SEC launches boost to U.S. investors with ‘lite’ bitcoin stock ETFs

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Two “lite” bitcoin stock ETFs have started trading in the United States and a third has been approved by the Securities and Exchange Commission as the regulator calls for investors to call for a genuine bitcoin ETF.

The SEC has so far refused to approve any exchange-traded fund that invests in the cryptocurrency itself, although many asset managers have requested to do so and similar vehicles are already operational in Sweden. , Switzerland, Jersey, Germany and Canada.

There is growing speculation that it will approve one or more bitcoin futures ETFs following encouraging comments from Gary Gensler, chairman of the SEC. However, this is unlikely to be imminent, as the regulator has pushed back by 45 days the deadlines for its decisions on a quartet of futures ETFs, offered by Global X, Valkyrie, WisdomTree and Kryptoin, with the deadline for the former now set. . 21 November.

The Grayscale Bitcoin Trust, a private trust, has reached $ 35 billion since its launch in 2013, indicating the appetite for cryptocurrency in the United States.

Net flows across all cryptocurrency funds hit a four-year high of more than $ 2.5 billion last week, according to EPFR, a data provider.

Invesco attempted to partially fill the ETF void by launching the Invesco Alerian Galaxy Crypto Economy ETF (SATO – in homage to Satoshi Nakamoto, the mysterious computer programmer who created bitcoin) and Invesco Alerian Galaxy Blockchain Users and Decentralized Commerce ETF (BLKC), both of which started trading this week.

The funds invest at least 80% of their assets in companies that are “materially” engaged in activities such as cryptocurrency mining, trading and infrastructure, as well as in private OTC investment funds. free of charge related to crypto. BLKC also owns companies involved in blockchain development.

The PowerShares Cayman Fund is by far the larger of the two, followed by Bigg Digital Assets, which develops software to track, trace and monitor cryptocurrency transactions.

The SEC gave the green light to a third crypto equity ETF this week, the Volt Crypto Industry Revolution and Tech ETF (BTCR), which will invest in “entities that either hold the majority of their net assets in bitcoin or derive the majority. of their income. bitcoin mining, lending or transaction ”.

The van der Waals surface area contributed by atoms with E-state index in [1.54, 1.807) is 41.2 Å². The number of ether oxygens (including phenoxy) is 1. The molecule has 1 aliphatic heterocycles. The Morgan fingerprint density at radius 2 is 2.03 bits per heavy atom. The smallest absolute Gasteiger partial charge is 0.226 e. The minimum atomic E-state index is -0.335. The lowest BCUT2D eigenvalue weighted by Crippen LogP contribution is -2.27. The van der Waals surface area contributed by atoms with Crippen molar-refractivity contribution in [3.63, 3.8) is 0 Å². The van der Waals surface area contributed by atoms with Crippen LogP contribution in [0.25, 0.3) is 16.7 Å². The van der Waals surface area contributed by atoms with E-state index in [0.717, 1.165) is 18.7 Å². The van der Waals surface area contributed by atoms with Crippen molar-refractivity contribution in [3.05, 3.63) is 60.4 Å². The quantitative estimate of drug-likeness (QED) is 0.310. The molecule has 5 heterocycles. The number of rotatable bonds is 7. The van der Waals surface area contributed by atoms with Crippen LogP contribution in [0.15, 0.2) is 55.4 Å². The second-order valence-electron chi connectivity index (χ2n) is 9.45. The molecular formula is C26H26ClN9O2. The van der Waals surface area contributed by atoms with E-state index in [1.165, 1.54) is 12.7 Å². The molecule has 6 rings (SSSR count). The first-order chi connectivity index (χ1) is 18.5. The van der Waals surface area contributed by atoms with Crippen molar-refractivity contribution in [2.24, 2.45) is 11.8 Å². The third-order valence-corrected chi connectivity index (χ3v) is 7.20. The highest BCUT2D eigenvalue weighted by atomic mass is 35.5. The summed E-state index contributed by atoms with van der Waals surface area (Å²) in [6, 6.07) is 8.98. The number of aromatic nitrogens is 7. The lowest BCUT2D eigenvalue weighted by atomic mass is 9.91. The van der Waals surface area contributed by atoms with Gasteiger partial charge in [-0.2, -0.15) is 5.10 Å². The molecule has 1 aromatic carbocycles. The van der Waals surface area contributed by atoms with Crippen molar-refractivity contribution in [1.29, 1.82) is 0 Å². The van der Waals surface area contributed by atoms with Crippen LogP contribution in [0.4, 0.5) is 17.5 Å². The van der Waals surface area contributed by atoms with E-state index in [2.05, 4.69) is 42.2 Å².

The funds are following in the footsteps of VanEck Digital Transformation ETF (DAPP) and Bitwise Crypto Industry Innovators (BITQ), which invest in stocks related to digital assets – like MicroStrategy, a software company that says it holds $ 5 billion in bitcoin on its balance sheet, and Coinbase, a cryptocurrency exchange – and the Amplify Transformational Data Sharing (BLOK) ETF, which owns a portfolio of companies involved in the development and use of blockchain technologies.

Todd Rosenbluth, head of ETF and mutual fund research at CFRA Research, believes some of the new vehicles have merit.

“In the longer term, as cryptocurrency becomes more widely used, there is an ecosystem of businesses that can benefit from it,” he said.

“It is still very early for bitcoin and blockchain technologies. There is a future for these companies, but since this is still an early stage investment, it is not clear who will be the winners and the losers. A diversified ETF is therefore a great way to gain exposure to the trend as opposed to individual stocks.

The latest approvals come despite considerable concern within the SEC over the infrastructure that underpins the crypto market.

On Tuesday, Gensler described crypto finance as the “Wild West or the old world of ‘buyer beware'” that existed before the passage of securities laws.

“This asset class is rife with frauds, scams and abuse in certain applications. We can do better, ”he told the House Financial Services Committee.

The comments reflected a broader pullback by the SEC against riskier ETFs, with Gensler warning earlier in the week that leveraged funds pose a risk to financial market stability, as he called for enforcement. stricter rules for these complex vehicles.

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